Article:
He's from Guelph, Ontario. He's a lot of fun. And he recently won the 2006 World Rotary Curling Championships in Scotland. He and his Oshawa teammates have been carting the Silver Bell trophy (photo) along to their Rotary meetings back in Canada. Why? A silver bell is rung at these meetings, and this here trophy actually has a working bell. So there you go.
By the way, Team Folkard won the final with a victory over Scotland's Matt Murdoch, the father of David Murdoch, who of course won the 2006 men's worlds in Lowell, Massachusetts. So there you go, again.
There's lots going on as this off-season churns its way into June. Don't believe us? Read on.
• First it was a ton of free beers – guesstimated to continue through life everlasting – and then it was a highway and a few city streets named after them. Now, the Gushues have been bestowed honourary university degrees. Meanwhile, back-enders Brad Gushue and Mark Nichols have been hired to visit five Newfoundland and Labrador communities this month...
• Want to compete in Canada’s next Olympic Trials for 2010? Er... want to try, anyway? You need to register your team with the governing poobahs by July 1, so get cracking!
• The timing might be odd – there hasn’t been ice for over a month now – but here’s a first-person newbie story out of Vancouver...
• Speaking of no ice...? You’re not going to let us get away with that, are you? Of course you know about summer bonspiels, which are everywhere, including one coming up in Toronto this weekend? And there’s no way you’ve forgotten that the Australasian continent is in the middle of their winter – hence, their curling season – as we speak?
And speaking of: it sounds like Bendigo, AUS will get two new curling sheets, and they're already hosting the Aussie Nationals July 22-23... meanwhile, next door in New Zealand, curling interest is booming in Aukland...
• Believe it or not, there is still curling going on the U.S. – we kid you not. The most enthusiastic club in America, the SoCal, is at it again, with an announcement of a summer league and yet another June open house... and so are those nutbars in Arizona, who will also host some August workshops...
• Speaking of America, marathon man Gordy Savela (remember him?) not only made it halfway, he then finished his 13-day, 300-mile fundraising run across Minnesota... all the while clutching a curling brush.
"Because of having to use Vaseline (for chafing), and also because of sweat, I simply could not hold onto the broom," Savela said. He eventually solved the problem by wrapping a bandana around the broom handle for a better grip. "After two days I was totally oblivious to the thing."
Savela, a member of the Itasca Curling Club, began his quest on the North Dakota border May 19 at the Fargo-Moorhead Curling Club in Fargo, Minn. He originally planned on running 340 miles, but changed his route to 300 miles after dealing with knee and hip problems and several days of hot and stormy weather. He finished his run at the steps of the Duluth Curling Club, surrounded by junior curlers.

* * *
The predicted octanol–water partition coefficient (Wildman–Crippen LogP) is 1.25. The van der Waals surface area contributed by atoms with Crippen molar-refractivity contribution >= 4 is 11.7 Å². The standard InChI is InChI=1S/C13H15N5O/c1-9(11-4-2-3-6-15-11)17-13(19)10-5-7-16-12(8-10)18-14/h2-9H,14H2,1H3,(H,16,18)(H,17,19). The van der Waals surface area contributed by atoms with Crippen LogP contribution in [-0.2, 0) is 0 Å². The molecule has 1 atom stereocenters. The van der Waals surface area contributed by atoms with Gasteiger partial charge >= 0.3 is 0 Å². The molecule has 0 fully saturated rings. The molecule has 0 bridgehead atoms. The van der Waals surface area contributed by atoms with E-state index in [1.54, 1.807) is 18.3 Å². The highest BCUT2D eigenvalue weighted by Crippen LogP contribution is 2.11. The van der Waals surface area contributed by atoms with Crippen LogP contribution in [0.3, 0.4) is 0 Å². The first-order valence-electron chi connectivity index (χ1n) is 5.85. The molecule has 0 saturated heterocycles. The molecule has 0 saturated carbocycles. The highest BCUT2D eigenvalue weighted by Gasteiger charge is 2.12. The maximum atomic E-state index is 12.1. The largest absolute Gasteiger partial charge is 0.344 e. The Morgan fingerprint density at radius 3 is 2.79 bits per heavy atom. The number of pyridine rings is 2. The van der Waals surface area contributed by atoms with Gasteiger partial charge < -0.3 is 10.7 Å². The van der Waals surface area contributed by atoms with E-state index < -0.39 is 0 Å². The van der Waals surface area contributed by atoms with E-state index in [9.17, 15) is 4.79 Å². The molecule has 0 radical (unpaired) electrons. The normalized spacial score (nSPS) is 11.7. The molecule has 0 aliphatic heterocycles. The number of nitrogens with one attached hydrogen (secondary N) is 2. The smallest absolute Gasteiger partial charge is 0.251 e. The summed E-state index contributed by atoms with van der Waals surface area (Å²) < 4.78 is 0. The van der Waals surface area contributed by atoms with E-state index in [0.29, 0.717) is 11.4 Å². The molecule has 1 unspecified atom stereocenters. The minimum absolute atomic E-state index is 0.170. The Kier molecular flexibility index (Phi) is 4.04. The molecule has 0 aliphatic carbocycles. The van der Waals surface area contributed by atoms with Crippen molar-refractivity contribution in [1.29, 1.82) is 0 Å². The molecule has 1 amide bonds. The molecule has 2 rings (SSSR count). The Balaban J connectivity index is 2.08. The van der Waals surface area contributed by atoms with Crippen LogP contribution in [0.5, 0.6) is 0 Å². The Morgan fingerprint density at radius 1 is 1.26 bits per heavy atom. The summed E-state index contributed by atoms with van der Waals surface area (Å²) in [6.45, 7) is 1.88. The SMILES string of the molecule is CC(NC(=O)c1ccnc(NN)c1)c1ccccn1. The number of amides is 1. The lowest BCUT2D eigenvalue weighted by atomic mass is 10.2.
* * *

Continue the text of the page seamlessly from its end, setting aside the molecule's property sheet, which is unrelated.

"I'm really excited about doing this again next year," said Savela. "The sky's the limit. I'd like to involve other states, too. Next year I think we could multiply the money raised (over US $3,000) five or six times."
• Back to Lowell, site of the successful 2006 world men’s. Did you know the area recently got the heck kicked out of it by Mother Nature? Turns out an anonymous “World Curling Federation member” stepped up and donated US $10,000 to flood victims. It then turned out to be none other than legendary curling supporter – and honourary event chair – Kay Sugahara of New York City...
• Did you know: that a curling term – bonspiel – tripped up one of the competitors at the world’s biggest spelling bee?
• Did you know (pt. II): that freestyle motocross rider Cary Hart, also an MTV star, thinks Supercross would get better Olympic TV ratings than curling?
• Back in Canada, two notes out of Manitoba: the curling association had some new announcements, both in the media and on their website (click on the month of May); and Portage will host this fall’s MCT Championship...
• In Ontario, the minor-league Hamilton Bulldogs hockey club isn’t happy about being locked out of their arena, thanks to Disney and, of course, the Tim Hortons Brier...
• Finally, veteran TV Olympic guy Brian Williams is leaving the CBC – after 30 years! – to jump to CTV, the network best known for spending all its money on U.S. content. CTV and a consortium of others outbid CBC for two upcoming Olympic Games, the critical Vancouver 2010 and also London (Ingerlund) 2012, and now the guy who threw to Don and Don – and later Don and Mike and Joan – at the Olympic curling venue is headed out the door.
Here's two takes, both from the Glob & Flail, with Bill Houston and Al Maki, who warns of impending disaster at the Mother Corp...